Saturday, 11 December 2010

"The Pope's invitation to Anglicans to convert..."

A while ago I coined a term for my own amusement: 'Journalisma'. Think of it as a combination of asthma and eczema, except it only afflicts journalists. Its affects are simple - it cuts off oxygen to the journalist's brain, leaving them short of breath facts (which is the asthma part), and spreads like an irritating rash, in that it can be found in multiple media outlets (the eczema part).

With this is mind, I'd like to draw your attention to a recent outbreak, this being one case among many.The above quote wasn't said by anyone I was talking to, but is how an article on the BBC News website begins. Inspired by the excellent work of the journalists on the Get Religion blog, I thought I'd take a swing at deconstructing the article to show you Catholics how much "the press...just doesn't get religion" and to show a few things you will have to point out when people start conversations with, "I read in the papers the other day that the Pope..."

It seems a common mistake (trick?) of journalists is to muddle up the process of who-talked-to-who-first. Indeed, this article begins with a clanger: "The Pope's invitation to Anglicans to convert to Roman Catholicism..." Can you see it? The Pope's invitation. Doesn't this make it sound like the Pope called the disaffected Anglican bishops and said, "Come and join us."? In fact, the Pope didn't initiate anything; the Anglican bishops from England and Australia went to Rome and asked for a way to convert as a community, rather than individually. The Apostolic Constitution 'Anglicanorum Coetibus', which sets how this is to happen, begins, "In recent times the Holy Spirit has moved groups of Anglicans to petition repeatedly and insistently to be received into full Catholic communion..." Get that, BBC? They petitioned Rome 'repeatedly and insistently'!

This, of course, is all of-a-piece with the British media's general handling of this story [see this headline and this headline for more Journalisma, although the Times article at least gets the sequence of events straight. Perhaps misleading headlines is another symptom of the illness].

The main part of the article is about a cable communication by the US Ambassador to the Holy See, in which he reports some comments of 'our man in the Vatican' Francis Campbell. Mr Campbell said to his American opposite number, Miguel Diaz, that the Pope "had put [Archbishop of Canterbury] Williams in an impossible position." As you'll see from the BBC article, this is reported without comment, so I'll add a few of my own.

"An impossible position." I agree, Dr. Williams is in an impossible position, which is none of the Pope's doing, but his own Church's. The article's lack of context to the issuing of Anglicanorum is the problem here, and is another symptom of Journalisma. It doesn't ask why those Anglican bishops petitioned Rome in the first place (which means that you should if anyone brings it up!). They want to become fully Catholic because they foresaw the result at the General Synod earlier this year, when a compromise, proposed by Dr. Williams and the Archbishop of York Dr. John Sentamu, for the Anglo-Catholic communities to have only male bishops was rejected. These Anglo Catholics now either have to accept the authority of women bishops, or leave the Anglican Church [see their statement in the Guardian]. It was for this reason that the bishops in the Traditional Anglican Communion (TAC) went to Rome and asked for support in converting as a group, and the Pope has helped them. return to our point. Who's fault is it that Dr. Williams is in this position? Not the Pope's, anyway. That this statement comes from the first Catholic British Ambassador to the Holy See since the so-called Reformation is very upsetting, but not the subject of this post. However, the anonymous journalist simply reports the statements as fact.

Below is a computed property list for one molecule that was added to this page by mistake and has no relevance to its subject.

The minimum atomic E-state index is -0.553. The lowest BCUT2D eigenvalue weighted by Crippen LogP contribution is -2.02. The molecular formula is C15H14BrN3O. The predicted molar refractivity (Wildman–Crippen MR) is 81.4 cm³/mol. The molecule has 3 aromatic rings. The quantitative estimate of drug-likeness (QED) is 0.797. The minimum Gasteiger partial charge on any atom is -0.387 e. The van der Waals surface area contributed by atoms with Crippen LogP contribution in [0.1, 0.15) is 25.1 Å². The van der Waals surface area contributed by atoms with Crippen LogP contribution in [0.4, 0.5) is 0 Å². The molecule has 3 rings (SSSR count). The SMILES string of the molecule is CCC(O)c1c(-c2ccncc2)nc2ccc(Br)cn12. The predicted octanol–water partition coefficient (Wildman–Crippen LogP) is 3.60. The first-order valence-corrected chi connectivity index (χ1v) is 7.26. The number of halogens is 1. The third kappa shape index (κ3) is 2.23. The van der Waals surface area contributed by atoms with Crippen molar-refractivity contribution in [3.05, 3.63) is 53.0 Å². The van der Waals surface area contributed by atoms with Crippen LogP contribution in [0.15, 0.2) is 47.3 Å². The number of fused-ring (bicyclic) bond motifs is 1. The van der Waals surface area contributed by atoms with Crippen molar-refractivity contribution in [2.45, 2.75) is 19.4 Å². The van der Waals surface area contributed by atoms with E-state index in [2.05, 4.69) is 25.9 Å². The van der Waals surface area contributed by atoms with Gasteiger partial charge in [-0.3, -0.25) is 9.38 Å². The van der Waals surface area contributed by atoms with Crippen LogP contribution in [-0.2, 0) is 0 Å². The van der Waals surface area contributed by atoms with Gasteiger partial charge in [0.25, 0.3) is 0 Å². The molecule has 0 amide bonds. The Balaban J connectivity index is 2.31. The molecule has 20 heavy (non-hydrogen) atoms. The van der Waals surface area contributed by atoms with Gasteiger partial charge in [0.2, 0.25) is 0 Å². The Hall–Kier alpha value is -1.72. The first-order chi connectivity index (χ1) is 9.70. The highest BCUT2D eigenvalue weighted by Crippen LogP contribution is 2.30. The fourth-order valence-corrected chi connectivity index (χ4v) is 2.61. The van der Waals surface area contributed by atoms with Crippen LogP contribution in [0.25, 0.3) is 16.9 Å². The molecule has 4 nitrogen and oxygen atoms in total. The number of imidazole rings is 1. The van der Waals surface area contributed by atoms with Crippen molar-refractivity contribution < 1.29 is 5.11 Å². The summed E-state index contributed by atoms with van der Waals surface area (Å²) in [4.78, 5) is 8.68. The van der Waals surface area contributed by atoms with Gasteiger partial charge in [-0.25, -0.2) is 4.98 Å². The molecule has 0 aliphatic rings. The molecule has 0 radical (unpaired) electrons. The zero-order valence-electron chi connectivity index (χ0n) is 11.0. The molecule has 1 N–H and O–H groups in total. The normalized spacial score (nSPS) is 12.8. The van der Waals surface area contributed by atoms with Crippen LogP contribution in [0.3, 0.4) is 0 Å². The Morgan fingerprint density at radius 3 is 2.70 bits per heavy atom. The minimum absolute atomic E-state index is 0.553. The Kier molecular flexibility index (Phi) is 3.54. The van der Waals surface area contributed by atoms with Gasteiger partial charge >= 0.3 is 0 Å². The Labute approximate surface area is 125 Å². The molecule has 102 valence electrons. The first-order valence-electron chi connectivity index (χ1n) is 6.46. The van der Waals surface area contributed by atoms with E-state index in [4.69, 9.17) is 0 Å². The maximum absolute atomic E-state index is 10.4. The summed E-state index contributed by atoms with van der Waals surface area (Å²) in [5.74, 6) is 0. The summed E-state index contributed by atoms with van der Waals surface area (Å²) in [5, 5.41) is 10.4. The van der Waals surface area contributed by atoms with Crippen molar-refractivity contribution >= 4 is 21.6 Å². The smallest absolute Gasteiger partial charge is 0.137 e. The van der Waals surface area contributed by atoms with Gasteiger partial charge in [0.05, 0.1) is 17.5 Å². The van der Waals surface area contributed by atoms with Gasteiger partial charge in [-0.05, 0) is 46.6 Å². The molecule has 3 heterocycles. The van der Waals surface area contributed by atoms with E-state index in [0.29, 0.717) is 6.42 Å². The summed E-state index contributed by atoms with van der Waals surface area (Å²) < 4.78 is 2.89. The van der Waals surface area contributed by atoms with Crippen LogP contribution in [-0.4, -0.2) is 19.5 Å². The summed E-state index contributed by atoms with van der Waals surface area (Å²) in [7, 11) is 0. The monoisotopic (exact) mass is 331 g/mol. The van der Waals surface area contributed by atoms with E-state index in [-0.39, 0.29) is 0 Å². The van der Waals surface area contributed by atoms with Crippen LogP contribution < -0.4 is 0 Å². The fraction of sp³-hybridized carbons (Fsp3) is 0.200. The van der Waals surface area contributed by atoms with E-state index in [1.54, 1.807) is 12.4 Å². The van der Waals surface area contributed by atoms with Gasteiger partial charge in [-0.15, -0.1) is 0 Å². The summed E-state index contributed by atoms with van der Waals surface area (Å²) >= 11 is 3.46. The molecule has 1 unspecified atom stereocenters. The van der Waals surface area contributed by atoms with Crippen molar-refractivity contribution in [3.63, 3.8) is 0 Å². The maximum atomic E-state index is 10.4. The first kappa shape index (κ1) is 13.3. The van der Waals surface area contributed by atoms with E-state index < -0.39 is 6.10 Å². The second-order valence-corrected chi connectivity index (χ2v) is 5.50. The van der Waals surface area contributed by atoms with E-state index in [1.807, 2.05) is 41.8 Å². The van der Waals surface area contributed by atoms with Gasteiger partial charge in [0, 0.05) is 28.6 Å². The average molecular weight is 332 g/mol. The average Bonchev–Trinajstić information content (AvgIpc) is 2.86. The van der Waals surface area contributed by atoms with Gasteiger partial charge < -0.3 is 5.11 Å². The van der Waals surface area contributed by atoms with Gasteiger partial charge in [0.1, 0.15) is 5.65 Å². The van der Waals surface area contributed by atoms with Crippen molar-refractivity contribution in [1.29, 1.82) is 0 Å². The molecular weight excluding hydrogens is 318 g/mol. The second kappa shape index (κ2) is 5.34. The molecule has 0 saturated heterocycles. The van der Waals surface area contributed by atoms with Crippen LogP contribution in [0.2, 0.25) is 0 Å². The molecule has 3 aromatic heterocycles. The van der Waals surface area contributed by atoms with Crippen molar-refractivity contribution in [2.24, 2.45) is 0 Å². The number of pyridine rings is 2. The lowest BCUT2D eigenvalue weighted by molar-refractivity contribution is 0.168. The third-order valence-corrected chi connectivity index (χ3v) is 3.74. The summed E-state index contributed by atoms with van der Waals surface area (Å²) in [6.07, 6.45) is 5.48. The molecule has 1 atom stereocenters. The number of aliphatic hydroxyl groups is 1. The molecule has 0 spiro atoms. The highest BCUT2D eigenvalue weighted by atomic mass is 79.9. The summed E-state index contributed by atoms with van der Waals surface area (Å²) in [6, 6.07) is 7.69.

Another symptom of Journalisma, at least when it comes to the Catholic Church, is to 'go all in'. By this I mean that the oxygen-deprived journalist appears to think, "Well, I'm writing a story about the Catholic Church anyway, so I might as well flesh it out with stories about child abuse, and anything else I can find to damage it's credibility." Ergo, this story finishes with more Wikileaked cables about the abuse in Ireland, and a somewhat confused section about how the Vatican "helped secure the release of British April 2007". Or not.

This last part is interesting, because clearly it sounds too much like positive news re: the Church, so the journalist oscillates between reporting that an official (whether Vatican or American is unclear) told Pres. Obama in a report that the Vatican can act as an intermediary in such cases, to saying that the same official was "unclear how much clout the Vatican has with Iran", to affirming that the Vatican did help secure the British sailors' release, and finishing with it is unclear how influential the Vatican was in this case. Confused? Me too. Surely we can conclude that, however influential or not the Vatican may be in Tehran, it is at least influential enough to secure the release of British sailors. Why the need to repeat the same contradictory statements twice?

So, there you have it. Look out for these four symptoms of the dreaded disease: 1) muddling up of facts, especially timelines; 2) misleading headlines; 3) lack of context; and 4) throwing everything at the Church in the hope that something sticks. Happy diagnosing!

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